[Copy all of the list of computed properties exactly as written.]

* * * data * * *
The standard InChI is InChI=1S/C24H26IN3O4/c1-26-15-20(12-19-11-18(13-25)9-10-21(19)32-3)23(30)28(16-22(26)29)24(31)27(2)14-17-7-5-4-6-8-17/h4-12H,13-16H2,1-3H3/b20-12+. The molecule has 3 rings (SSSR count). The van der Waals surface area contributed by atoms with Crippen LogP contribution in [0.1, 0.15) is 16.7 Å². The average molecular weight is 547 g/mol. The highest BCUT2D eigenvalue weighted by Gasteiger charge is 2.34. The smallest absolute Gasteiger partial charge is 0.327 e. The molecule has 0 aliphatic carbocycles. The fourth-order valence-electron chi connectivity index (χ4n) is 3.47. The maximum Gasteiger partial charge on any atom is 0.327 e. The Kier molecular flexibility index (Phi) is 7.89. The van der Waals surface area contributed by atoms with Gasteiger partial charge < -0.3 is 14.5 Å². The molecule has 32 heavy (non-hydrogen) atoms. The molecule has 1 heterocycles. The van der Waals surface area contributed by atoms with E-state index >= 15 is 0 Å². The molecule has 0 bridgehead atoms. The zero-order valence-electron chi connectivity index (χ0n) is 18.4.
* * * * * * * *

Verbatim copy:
The standard InChI is InChI=1S/C24H26IN3O4/c1-26-15-20(12-19-11-18(13-25)9-10-21(19)32-3)23(30)28(16-22(26)29)24(31)27(2)14-17-7-5-4-6-8-17/h4-12H,13-16H2,1-3H3/b20-12+. The molecule has 3 rings (SSSR count). The van der Waals surface area contributed by atoms with Crippen LogP contribution in [0.1, 0.15) is 16.7 Å². The average molecular weight is 547 g/mol. The highest BCUT2D eigenvalue weighted by Gasteiger charge is 2.34. The smallest absolute Gasteiger partial charge is 0.327 e. The molecule has 0 aliphatic carbocycles. The fourth-order valence-electron chi connectivity index (χ4n) is 3.47. The maximum Gasteiger partial charge on any atom is 0.327 e. The Kier molecular flexibility index (Phi) is 7.89. The van der Waals surface area contributed by atoms with Gasteiger partial charge < -0.3 is 14.5 Å². The molecule has 32 heavy (non-hydrogen) atoms. The molecule has 1 heterocycles. The van der Waals surface area contributed by atoms with E-state index >= 15 is 0 Å². The molecule has 0 bridgehead atoms. The zero-order valence-electron chi connectivity index (χ0n) is 18.4.